The Valdosta Daily Times
The Brooks County football team has had a great season so far. The Trojans hope to keep their season going for three more weeks.
First, they have to find a way to get past the No. 1 team in Class AA. Brooks, which is 12-0 and ranked No. 2, will drive 300 miles north to face top-ranked Calhoun (also 12-0) on Friday at 7:30 p.m.
For the second year in a row, the Trojans will have to make the long drive from Quitman to Calhoun (a city located about 20 miles south of Dalton and 40 miles from the Tennessee border). The trip is long, but Brooks’ coach hopes that it won’t have too much effect on the team.
“Experience is important,” Brooks head coach Maurice Freeman said. “I think it’s important for this game. We’re not going to a new territory; we’re going somewhere we’ve been before. We understand what the crowd’s going to be like. We understand what the stadium is going to look like and feel like (and) the electricity in the stadium. ... Sometimes that gives you a culture shock. It doesn’t give us a shock at all. We know what to expect. So what’s left is going out and playing the game.
“Obviously, riding that far is going to get you a little bit. But we play well on the road. We’re focused. It’s not a big deal to us.”
The Trojans will board a charter bus on Friday morning and head north to Calhoun. They will stop in Macon and practice at Westside’s field, then they will resume their trip north to Calhoun.
This will be the third time in the last five seasons that Brooks and Calhoun have met in the playoffs. Calhoun won the last two games.
Their 2008 meeting in Quitman, in the state semifinals, was a classic, as the Trojans and the Yellow Jackets traded touchdowns all night. But it was also a heartbreaker for Brooks, with a controversial ending. With Calhoun leading 38-35 and 17 seconds left on the clock, Brooks ran the ball near the goal line, close enough that it was difficult to tell whether or not the runner had scored before his knee hit the ground. One of the side judges rushed in and ruled that the runner was down inches from the goal line. Then somehow the football disappeared. No one on the field could find the ball (after watching video of the game, Freeman said that a Calhoun player kicked the ball out of the end zone, possibly frustrated because he thought that Brooks had scored). The officials were unable to find the ball before the rest of the time ticked off the clock (Brooks didn’t have any timeouts), and Calhoun got the win.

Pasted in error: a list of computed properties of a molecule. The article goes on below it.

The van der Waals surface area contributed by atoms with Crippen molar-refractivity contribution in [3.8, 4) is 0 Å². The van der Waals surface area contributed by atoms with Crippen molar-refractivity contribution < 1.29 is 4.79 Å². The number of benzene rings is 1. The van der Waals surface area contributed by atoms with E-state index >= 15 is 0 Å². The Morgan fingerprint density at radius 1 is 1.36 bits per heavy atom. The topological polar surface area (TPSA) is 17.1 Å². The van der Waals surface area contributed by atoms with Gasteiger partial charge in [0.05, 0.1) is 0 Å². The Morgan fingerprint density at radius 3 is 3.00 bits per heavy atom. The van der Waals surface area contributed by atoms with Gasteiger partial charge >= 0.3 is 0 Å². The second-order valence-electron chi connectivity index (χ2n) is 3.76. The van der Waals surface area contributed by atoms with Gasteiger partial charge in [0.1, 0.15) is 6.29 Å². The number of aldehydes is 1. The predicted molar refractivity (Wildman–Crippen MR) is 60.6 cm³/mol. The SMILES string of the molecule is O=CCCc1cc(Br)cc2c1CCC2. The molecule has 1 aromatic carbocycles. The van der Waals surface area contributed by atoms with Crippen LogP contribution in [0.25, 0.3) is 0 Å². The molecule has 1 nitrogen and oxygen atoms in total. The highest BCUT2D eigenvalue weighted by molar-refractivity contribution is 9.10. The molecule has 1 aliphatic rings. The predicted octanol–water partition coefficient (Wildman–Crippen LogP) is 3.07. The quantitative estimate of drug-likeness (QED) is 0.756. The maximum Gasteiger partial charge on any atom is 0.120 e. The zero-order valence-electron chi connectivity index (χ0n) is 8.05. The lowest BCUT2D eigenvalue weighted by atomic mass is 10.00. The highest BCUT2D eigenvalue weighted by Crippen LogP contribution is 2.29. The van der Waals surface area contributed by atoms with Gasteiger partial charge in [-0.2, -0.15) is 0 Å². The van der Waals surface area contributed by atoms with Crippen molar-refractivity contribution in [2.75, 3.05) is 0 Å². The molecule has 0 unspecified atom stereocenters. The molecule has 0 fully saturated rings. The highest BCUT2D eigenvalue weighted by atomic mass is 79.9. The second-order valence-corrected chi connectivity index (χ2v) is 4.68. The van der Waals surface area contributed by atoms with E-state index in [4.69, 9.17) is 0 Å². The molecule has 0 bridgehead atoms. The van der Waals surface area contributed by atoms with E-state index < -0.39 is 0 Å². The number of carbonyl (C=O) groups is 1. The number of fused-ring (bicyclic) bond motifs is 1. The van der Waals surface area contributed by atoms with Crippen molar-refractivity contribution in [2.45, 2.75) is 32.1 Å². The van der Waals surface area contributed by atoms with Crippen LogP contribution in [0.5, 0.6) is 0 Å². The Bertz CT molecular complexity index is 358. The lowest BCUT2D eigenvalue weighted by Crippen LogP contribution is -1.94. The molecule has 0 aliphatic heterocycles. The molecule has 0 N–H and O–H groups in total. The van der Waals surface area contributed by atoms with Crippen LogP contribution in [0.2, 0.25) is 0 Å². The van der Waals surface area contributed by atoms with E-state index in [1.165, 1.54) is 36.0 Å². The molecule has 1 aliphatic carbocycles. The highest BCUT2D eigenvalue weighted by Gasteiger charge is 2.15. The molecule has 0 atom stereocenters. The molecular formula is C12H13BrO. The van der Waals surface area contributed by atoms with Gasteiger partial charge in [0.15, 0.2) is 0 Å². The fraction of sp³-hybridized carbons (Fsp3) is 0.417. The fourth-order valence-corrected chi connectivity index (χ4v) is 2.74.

“(The 2008 game) ended bitter,” Freeman said. “We thought he scored, (but) the officials saw it different. On top of that, one of their defenders kicked the ball, and there wasn’t an unsportsmanlike (conduct) penalty called. They should have at least stopped the game and spotted the ball. We didn’t even get a chance to run another play.”
Last year, in their second-round matchup in Calhoun, the Yellow Jackets jumped out to a big lead early on, and defeated Brooks 43-30. Calhoun went on to win the state championship.
“Last year, they beat us pretty good,” Freeman said. “They had a real good football team. Obviously you can tell, because they beat Buford (in the state championship game).
“In ’08, we were evenly matched; it was a great game. (In 2011) they had our number. So we’re certainly hoping that in 2012 it’s our turn.”
That 2011 defeat was the Trojans’ last loss. This year, they have won 12 straight games, and have made it to the quarterfinals for the third time since 2008.
Freeman is pleased with how well the Trojans have played so far, but he’s not satisfied yet.
“(This season has) been real special to us. We’ve enjoyed it,” Freeman said. “The things that we talked about during the summer panned out for us. The goals are still in front of us. We wanted an undefeated regular season; we got it. We wanted a region title; we got it. So now we’re shooting for a state championship. As long as we’re playing, we’ve still got a legitimate chance.”
Last Friday, Brooks beat McIntosh County Academy 49-21. The Trojans amassed 408 yards of total offense and scored seven touchdowns, quarterback Malkom Parrish threw for 271 yards and five touchdowns and Brooks’ defense held the Buccaneers scoreless in the second half.
“I was really pleased with the way we played,” Freeman said. “I think we made a couple of big mental mistakes, but I think we were extremely aggressive. I think Malkom threw the ball well, our receivers caught the ball well and defensively we did what we needed to do by swarming around, team tackling and causing turnovers. We caused eight turnovers; that’s big. You don’t lose games if you cause eight turnovers. When we got in the red zone, we put the ball in the end zone.”